Much of the $9.5 billion in federal earthquake recovery aid allocated to California since Jan. 17 is contingent on the state's paying part of the costs of repair and retrofitting. For example, California is responsible for 10% of the costs for repairing or rebuilding schools and other public buildings, utilities and streets and roads damaged in the Northridge quake, and 25% of the costs of upgrading public buildings in Los Angeles, Ventura and Orange counties to withstand seismic shaking. Proposition 1A, a $2-billion bond issue on the June ballot, would provide funds to meet these and other earthquake-related needs. Is the money needed? Of course, without question. Is yet another general-obligation bond issue the best way to provide funds? Decidedly not.
The clearly preferable way to pay for earthquake repair is a small, temporary increase in the state sales tax and a small, temporary boost in the state gasoline tax. That is the course we urged earlier this year. It is the option that Gov. Pete Wilson and the Legislature recoiled from in political horror. So now, instead of a fiscally sound and low-cost pay-as-you-go method of financing needed work, Californians are being asked to approve a bond issue that, when estimated interest is taken into account, would cost taxpayers not $2 billion but about $3.6 billion over the anticipated 25-year life of the bonds.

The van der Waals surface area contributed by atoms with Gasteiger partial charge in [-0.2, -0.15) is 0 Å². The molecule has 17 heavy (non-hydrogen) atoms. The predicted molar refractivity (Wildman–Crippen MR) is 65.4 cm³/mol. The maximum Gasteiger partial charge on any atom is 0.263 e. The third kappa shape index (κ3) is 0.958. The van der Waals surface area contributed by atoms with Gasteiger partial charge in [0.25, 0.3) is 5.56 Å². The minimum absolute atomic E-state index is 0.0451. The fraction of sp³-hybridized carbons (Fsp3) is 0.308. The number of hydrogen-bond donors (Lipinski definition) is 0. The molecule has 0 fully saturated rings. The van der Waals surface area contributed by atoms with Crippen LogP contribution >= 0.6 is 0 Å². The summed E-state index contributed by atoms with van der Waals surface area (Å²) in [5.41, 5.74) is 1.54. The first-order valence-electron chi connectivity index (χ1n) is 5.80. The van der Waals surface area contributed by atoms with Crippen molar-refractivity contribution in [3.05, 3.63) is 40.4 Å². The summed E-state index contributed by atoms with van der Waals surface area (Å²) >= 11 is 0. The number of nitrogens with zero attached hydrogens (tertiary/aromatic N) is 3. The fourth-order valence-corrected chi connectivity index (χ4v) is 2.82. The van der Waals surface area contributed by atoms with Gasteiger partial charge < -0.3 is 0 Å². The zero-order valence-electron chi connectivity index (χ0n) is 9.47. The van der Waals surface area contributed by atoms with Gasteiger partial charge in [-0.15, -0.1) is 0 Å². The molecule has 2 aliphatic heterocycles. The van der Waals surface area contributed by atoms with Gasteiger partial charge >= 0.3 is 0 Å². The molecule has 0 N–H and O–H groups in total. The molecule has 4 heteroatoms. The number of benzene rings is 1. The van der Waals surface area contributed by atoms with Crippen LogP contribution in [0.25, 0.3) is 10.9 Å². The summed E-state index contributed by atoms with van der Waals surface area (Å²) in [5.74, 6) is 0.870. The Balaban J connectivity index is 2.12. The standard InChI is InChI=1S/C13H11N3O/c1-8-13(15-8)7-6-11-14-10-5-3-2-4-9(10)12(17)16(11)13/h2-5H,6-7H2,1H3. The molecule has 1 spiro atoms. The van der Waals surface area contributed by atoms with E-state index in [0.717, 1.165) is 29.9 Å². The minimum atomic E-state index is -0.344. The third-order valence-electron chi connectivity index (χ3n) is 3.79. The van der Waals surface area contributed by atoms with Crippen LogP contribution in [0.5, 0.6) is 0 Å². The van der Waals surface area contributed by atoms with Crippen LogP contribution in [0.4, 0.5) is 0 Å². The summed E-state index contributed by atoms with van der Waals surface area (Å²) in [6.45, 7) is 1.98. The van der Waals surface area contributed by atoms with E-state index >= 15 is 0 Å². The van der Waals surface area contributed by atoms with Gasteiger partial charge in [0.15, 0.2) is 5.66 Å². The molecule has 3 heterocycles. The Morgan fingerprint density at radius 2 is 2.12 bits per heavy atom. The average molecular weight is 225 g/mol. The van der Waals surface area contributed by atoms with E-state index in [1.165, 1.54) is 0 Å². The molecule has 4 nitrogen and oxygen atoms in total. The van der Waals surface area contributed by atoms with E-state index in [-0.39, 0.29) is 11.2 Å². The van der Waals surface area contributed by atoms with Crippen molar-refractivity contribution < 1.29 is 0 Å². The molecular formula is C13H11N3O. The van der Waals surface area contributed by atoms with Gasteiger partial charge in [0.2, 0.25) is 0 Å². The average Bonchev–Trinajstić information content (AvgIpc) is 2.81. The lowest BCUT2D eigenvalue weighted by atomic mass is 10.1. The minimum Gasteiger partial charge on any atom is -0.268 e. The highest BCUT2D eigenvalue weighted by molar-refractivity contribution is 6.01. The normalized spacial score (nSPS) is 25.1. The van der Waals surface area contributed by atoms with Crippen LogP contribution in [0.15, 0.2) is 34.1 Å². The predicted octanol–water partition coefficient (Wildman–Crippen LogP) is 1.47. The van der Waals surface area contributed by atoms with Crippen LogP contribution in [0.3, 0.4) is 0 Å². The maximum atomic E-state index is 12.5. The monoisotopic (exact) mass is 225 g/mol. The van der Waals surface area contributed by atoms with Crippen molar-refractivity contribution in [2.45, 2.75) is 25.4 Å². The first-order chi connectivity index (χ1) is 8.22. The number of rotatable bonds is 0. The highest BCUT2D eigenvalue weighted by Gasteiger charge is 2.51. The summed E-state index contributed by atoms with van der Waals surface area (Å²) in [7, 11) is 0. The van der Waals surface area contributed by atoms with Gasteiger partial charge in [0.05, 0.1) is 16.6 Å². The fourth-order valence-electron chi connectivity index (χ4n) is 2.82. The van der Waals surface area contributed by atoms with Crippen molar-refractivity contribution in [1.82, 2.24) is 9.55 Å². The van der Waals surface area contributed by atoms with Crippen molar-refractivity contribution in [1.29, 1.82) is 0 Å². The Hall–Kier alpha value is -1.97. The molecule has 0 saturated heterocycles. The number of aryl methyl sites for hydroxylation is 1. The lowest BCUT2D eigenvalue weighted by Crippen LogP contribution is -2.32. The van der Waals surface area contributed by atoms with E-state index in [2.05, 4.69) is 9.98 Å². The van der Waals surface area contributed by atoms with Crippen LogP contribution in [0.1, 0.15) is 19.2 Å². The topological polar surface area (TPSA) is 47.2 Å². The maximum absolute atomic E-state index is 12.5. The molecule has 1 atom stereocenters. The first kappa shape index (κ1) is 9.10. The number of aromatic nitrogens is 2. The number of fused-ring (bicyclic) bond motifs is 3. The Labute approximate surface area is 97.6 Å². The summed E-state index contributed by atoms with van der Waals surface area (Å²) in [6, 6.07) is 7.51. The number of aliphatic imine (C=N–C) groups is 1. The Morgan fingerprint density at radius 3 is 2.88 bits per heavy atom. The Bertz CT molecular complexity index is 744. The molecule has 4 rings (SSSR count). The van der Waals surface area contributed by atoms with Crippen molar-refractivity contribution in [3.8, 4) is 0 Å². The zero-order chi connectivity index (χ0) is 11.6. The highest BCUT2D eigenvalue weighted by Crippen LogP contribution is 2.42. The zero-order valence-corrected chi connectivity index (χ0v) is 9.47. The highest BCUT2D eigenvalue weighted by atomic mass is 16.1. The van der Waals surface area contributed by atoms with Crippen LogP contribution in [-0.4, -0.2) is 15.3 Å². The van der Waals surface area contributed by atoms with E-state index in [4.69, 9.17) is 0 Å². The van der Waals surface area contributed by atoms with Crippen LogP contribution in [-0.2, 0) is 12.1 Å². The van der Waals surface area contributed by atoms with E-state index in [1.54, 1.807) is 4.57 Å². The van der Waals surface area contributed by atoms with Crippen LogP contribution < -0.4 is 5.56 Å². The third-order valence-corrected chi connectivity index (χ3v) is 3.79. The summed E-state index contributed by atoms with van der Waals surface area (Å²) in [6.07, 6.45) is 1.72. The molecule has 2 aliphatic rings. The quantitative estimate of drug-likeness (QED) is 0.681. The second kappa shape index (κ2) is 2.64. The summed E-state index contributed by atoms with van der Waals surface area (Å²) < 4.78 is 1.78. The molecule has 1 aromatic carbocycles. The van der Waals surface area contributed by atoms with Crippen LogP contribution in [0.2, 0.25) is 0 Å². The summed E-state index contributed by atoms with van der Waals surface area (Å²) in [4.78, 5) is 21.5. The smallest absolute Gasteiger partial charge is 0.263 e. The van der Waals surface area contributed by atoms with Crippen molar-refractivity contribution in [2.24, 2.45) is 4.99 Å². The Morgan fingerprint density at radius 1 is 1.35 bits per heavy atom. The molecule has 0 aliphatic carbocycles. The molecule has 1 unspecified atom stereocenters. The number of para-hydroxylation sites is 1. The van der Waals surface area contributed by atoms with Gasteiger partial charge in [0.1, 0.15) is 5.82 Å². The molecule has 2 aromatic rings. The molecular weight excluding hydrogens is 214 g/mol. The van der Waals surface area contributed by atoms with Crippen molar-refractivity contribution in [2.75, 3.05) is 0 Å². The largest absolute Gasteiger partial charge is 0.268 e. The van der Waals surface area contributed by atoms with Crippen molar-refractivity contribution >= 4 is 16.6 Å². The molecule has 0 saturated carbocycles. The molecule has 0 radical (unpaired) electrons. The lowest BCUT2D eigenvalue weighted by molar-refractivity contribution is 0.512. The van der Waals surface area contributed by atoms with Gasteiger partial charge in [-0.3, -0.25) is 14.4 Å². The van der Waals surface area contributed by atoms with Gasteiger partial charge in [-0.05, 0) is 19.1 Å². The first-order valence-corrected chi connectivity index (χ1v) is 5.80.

Does it make sense? No. It pushes debt off into the next generation even as it needlessly raises California's total bonded indebtedness, with a potential adverse effect on the state's bond rating and the interest it must pay to sell its bonds. Noting that, California is still left with the urgent need to finance its share of earthquake repair and hazard-mitigation costs. This measure is now unhappily the only feasible way to do that. In the face of that compelling necessity, we reluctantly recommend a "yes" vote on Proposition 1A.